Until I discovered dreamwork, no books or scriptures, no religious beliefs or sacrifices or regular church attendance, none of my ego’s hard work or good behavior, no well-intentioned thoughts or knowledge or cleverness, no psychological expert or religious authority—nothing in my life had any lasting transforming or healing power for me. But this dream from the Self did.
As the source of our irresistible compulsion to grow into our true selves and express our unique creativity, the Self is an ongoing, never-ending process. I see it as the psychological equivalent to the physical exchange of energy and information constantly occurring at the quantum level between the molecules of our bodies and between us and our environments.
“What should I do?” I asked my husband. “I feel like this is a test about choosing between courage and cowardice. Or is it between my noble self and my selfish self?” We were talking about a relationship issue that had been brought to my attention by a timely and bizarre synchronicity.
When I quit teaching and began writing over 25 years ago, this habit persisted. By then my reading, studying and writing were focused on Jungian psychology and understanding my dreams. But as I persisted in this inner work, something changed.
My birthday dream depicts one reward of accepting my masculine side. My Easter dream says this work is not over. The presence of an audience suggests that my other inner characters are interested in my soul-making drama. It could also refer to an outer audience which is watching and helping. Both interpretations feel right to me.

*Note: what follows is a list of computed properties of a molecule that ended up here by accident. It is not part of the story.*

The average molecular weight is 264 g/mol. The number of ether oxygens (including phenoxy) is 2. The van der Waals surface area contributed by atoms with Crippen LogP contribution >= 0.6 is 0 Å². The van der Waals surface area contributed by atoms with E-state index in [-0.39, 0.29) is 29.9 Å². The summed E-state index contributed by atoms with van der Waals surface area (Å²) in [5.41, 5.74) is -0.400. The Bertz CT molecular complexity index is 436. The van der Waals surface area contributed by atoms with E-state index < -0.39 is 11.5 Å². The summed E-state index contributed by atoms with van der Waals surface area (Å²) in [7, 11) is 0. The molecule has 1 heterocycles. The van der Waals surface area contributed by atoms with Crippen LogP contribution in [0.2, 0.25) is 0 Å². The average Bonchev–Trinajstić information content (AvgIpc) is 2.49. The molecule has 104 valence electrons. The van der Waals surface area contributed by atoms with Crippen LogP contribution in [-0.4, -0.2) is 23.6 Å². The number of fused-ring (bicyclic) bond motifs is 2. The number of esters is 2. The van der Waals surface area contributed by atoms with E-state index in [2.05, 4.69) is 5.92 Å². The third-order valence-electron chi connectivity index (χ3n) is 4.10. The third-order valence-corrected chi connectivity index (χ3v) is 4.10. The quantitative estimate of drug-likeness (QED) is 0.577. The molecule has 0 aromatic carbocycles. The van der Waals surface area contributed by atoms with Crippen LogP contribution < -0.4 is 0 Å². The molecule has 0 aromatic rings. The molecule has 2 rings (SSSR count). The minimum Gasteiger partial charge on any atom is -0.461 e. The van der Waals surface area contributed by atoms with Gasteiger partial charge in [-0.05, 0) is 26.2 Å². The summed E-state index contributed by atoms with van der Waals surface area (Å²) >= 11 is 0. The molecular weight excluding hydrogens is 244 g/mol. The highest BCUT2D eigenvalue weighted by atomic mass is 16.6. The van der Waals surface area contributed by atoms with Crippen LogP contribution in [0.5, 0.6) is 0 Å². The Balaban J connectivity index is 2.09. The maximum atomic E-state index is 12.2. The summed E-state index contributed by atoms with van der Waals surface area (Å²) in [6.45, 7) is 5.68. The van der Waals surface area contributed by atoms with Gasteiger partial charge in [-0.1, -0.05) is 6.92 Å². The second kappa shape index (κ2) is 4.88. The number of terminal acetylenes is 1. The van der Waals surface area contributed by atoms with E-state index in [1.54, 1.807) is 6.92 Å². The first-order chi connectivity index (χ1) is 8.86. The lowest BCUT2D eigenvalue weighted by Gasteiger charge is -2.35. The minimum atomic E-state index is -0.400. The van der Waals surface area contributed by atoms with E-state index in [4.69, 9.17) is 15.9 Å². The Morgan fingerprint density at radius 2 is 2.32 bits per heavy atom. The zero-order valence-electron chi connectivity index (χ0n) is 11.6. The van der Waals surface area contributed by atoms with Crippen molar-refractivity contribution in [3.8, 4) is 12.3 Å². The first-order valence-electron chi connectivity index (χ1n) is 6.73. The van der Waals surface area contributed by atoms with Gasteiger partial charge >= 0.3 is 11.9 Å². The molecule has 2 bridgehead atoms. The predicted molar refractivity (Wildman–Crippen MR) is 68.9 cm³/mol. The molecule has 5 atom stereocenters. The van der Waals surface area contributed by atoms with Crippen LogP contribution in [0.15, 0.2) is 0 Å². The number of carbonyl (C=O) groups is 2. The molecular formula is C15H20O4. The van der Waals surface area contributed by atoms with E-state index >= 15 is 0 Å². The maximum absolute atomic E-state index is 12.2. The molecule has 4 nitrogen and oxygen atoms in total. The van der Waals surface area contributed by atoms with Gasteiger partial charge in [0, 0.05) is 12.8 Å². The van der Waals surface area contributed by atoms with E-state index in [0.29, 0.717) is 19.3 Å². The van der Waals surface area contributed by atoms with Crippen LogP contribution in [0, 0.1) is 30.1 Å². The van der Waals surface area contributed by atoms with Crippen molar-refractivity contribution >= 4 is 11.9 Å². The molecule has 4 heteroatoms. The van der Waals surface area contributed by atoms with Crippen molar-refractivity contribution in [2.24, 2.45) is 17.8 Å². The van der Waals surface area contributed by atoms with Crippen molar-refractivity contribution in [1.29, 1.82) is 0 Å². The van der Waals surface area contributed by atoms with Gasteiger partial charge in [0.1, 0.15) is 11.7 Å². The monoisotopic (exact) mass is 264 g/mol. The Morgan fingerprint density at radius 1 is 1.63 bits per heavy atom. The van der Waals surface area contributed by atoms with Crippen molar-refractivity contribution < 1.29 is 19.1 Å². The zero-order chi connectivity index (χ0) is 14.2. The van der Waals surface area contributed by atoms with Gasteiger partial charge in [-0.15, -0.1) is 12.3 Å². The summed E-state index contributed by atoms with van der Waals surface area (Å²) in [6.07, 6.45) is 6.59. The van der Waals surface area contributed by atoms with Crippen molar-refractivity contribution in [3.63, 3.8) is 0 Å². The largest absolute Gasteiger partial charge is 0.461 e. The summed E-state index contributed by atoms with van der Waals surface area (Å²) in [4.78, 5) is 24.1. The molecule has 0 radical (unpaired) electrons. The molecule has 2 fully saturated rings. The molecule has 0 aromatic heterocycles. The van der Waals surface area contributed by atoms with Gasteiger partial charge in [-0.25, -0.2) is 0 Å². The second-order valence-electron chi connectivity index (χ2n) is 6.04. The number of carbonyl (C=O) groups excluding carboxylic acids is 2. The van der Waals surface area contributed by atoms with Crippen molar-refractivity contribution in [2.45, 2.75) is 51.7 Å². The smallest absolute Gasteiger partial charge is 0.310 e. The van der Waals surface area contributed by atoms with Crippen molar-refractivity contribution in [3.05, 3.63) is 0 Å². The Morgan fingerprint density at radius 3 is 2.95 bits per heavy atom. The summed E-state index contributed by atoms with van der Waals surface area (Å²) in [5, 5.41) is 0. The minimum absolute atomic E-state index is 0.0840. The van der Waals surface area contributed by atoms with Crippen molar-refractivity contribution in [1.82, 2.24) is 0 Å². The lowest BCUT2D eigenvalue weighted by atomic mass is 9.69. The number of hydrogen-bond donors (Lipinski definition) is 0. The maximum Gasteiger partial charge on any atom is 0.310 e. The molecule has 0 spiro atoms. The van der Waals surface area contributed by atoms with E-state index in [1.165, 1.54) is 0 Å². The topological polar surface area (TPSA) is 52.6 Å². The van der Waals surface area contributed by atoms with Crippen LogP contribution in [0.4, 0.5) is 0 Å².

Our highest purpose is to grow more conscious and accepting of the benevolent otherness within and without so that we might live in love instead of fear. We can’t will ourselves to love or manufacture consciousness with mental effort alone.
Last week’s visit from Elaine Mansfield was fun and productive. We talked, walked, ate, laughed, and wrote a proposal for a workshop on loss and grief. And an especially wonderful thing happened.
After my last post about the six-step method I use to work with dreams, Amy wrote with a question, “The thing I struggle most with when helping others are steps 5 and 6. I can help people substitute meaning language in place of symbols, but it seems there is a kind of leap for many people when trying to apply this to everyday experience. Many people struggle to recognise the truth even when laid out before them. Do you have any advice here?”
This June I’ll be presenting the Friday night keynote speech for the annual conference of the International Association for the Study of Dreams (IASD) in Virginia Beach. As I was reviewing my archives for ideas, I ran across this post from five years ago. Although I won’t be addressing this in my speech, (titled “Dream Theatres of the Soul”), I’m prompted to share it here again, both as a reminder for those who already work with their dreams, and as a useful aid for those who don’t but want to.
Some years ago, a very successful and talented friend of mine began to experience a crisis of meaning. As he became more receptive to his inner life he found himself drawn to Jungian psychology and dreamwork. One night he had the following dream.